In a ruling stemming from a lawsuit brought the city attorneys of San Diego and two other cities and the state, a federal judge Monday granted a preliminary injunction against ride-hailing companies Uber and Lyft, requiring them to classify their drivers as employees rather than independent contractors in accordance with a new state law.
San Francisco-based Judge Ethan P. Schulman ruled in favor of California Attorney General Xavier Becerra, and the city attorneys of San Diego, Los Angeles and San Francisco in their lawsuit alleging Uber and Lyft have misclassified their drivers, preventing them from receiving "the compensation and benefits they have earned through the dignity of their labor."
The suit alleges the companies are violating Assembly Bill 5, which went into effect Jan. 1 and seeks to ensure "gig workers" misclassified as independent contractors are afforded certain labor protections, such as the right to minimum wage, sick leave, unemployment insurance and workers' compensation benefits.
Both companies issued statements indicating they would appeal the ruling, which is scheduled to go into effect in 10 days.
Schulman wrote in his ruling that "both the Legislature and our Supreme Court have found that the misclassification of workers as `independent contractors' deprives them of the panoply of basic rights and protections to which employees are entitled under California law, including minimum wage, workers' compensation, unemployment insurance, paid sick leave and paid family leave."
The judge said that under the "ABC test" used to determine whether a worker is an employee or an independent contractor, the companies would not be able to argue their drivers are independent contractors as they perform work that is within the company's usual course of business.
Schulman recognized that the injunction could have major impacts for the companies, as well as some drivers who prefer to remain independent, and wrote that "if the injunction the People seek will have far-reaching effects, they have only been exacerbated by Defendants' prolonged and brazen refusal to comply with California law."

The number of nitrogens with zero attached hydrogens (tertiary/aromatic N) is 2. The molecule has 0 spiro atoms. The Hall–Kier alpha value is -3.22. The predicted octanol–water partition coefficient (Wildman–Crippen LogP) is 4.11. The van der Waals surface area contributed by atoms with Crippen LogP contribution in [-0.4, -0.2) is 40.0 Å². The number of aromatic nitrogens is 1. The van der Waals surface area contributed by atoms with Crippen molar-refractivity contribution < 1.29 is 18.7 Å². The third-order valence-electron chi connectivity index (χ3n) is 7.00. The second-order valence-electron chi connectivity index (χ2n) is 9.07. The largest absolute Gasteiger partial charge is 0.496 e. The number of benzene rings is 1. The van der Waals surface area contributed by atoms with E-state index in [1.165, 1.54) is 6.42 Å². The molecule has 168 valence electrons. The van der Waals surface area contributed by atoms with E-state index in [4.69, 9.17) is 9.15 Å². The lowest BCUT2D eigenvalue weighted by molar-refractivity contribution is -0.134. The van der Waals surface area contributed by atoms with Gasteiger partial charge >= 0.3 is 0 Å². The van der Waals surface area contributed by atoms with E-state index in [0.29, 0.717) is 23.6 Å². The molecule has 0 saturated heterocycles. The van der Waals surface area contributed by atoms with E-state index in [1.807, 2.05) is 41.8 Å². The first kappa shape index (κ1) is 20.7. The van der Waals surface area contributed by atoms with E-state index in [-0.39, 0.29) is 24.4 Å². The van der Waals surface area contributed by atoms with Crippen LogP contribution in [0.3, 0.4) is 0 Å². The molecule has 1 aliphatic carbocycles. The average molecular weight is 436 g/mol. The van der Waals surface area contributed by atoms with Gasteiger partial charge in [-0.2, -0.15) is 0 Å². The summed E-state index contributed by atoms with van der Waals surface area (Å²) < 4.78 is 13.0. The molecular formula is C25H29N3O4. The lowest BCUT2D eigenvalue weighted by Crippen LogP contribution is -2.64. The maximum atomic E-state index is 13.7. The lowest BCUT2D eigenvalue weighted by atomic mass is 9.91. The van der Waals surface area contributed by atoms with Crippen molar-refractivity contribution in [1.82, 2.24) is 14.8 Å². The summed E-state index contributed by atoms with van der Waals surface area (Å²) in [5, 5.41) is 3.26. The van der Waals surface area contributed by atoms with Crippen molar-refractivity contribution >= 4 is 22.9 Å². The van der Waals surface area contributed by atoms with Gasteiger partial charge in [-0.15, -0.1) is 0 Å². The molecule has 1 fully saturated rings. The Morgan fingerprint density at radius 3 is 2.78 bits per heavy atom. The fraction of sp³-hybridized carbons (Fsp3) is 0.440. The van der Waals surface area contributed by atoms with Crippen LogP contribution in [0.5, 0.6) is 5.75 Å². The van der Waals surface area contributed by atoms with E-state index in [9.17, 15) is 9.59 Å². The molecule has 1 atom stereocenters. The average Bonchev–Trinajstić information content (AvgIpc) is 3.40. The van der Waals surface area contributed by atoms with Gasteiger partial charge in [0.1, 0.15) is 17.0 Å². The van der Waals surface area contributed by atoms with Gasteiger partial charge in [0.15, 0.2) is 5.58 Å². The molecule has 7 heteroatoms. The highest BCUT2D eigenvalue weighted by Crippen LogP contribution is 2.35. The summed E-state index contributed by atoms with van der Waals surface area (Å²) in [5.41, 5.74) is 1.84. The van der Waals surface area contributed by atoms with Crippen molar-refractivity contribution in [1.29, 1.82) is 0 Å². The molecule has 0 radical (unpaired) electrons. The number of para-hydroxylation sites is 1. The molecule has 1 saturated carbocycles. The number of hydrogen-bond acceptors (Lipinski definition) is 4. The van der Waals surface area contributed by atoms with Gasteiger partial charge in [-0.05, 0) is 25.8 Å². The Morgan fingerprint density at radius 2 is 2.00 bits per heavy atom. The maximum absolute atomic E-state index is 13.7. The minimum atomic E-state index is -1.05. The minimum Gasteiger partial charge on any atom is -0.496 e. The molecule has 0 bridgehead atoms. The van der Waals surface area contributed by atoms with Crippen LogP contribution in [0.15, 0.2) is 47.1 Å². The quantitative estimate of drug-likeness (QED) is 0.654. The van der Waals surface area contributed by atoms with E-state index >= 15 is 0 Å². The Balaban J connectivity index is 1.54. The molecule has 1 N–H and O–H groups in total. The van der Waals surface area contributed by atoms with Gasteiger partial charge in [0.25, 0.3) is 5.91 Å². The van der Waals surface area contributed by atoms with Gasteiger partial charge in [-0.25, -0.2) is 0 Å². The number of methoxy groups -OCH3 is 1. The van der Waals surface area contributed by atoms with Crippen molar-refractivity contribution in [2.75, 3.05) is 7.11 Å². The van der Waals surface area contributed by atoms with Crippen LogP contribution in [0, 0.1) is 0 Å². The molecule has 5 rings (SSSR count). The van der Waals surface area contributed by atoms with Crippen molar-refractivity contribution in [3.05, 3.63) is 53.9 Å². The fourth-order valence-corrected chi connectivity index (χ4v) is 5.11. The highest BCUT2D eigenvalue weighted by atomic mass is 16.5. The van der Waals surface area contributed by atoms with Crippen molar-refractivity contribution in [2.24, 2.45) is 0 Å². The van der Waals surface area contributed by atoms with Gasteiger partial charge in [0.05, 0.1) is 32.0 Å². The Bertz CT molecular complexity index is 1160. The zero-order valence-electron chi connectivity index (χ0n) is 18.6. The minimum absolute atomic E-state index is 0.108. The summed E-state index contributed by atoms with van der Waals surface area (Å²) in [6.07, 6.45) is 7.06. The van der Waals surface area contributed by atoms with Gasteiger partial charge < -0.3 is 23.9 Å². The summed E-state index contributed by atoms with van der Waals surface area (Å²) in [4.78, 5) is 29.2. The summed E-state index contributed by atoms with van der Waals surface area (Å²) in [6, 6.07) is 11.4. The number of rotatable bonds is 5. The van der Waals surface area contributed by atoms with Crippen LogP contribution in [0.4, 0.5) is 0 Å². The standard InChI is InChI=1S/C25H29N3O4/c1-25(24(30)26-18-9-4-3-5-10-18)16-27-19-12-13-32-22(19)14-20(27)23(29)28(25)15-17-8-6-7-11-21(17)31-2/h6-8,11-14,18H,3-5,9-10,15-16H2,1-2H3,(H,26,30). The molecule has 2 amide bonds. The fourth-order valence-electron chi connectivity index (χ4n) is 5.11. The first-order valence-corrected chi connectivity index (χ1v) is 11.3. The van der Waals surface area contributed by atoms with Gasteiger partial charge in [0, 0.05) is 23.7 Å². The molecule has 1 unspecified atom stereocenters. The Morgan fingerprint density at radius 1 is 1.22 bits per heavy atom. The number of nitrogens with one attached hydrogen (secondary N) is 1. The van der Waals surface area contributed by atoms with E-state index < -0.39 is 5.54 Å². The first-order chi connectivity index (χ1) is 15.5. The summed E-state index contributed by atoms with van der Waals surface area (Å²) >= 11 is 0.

The campaign for Proposition 22, a proposed ballot initiative sponsored by Uber and Lyft that would allow rideshare drivers to work as independent contractors, decried the ruling.
"We need to pass Prop 22 more than ever," said Jan Krueger, a retiree who drives with Lyft in Sacramento. "Sacramento politicians and special interests keep pushing these disastrous laws and lawsuits that would take away the ability of app-based drivers to choose when and how they work, even though by a 4:1 margin drivers want and need to work independently. We'll take our case to the voters to protect the ability of app-based drivers to work as independent contractors, while providing historic new benefits like an earnings guarantee, health benefits and more."
San Diego City Attorney Mara W. Elliott called the ruling "a milestone in protecting workers and their families from exploitation by Uber and Lyft, I'm proud to be in this fight to hold greedy billion-dollar corporations accountable, especially when a pandemic makes their withholding of health care and unemployment benefits all the more burdensome on taxpayers."
AB 5's author, Assemblywoman Lorena Gonzalez, D-San Diego, said, "Uber and Lyft have been fighting tooth and nail for years to cheat their drivers out of the basic workplace protections and benefits they have been legally entitled to. They have enriched their executives and their bottom line, while leaving taxpayers on the hook to subsidize the wages and benefits of their drivers.
"Today, the court sided with the People of California. I'm thankful to our Attorney General and city attorneys for demanding justice for the hundreds of thousands of rideshare drivers in California."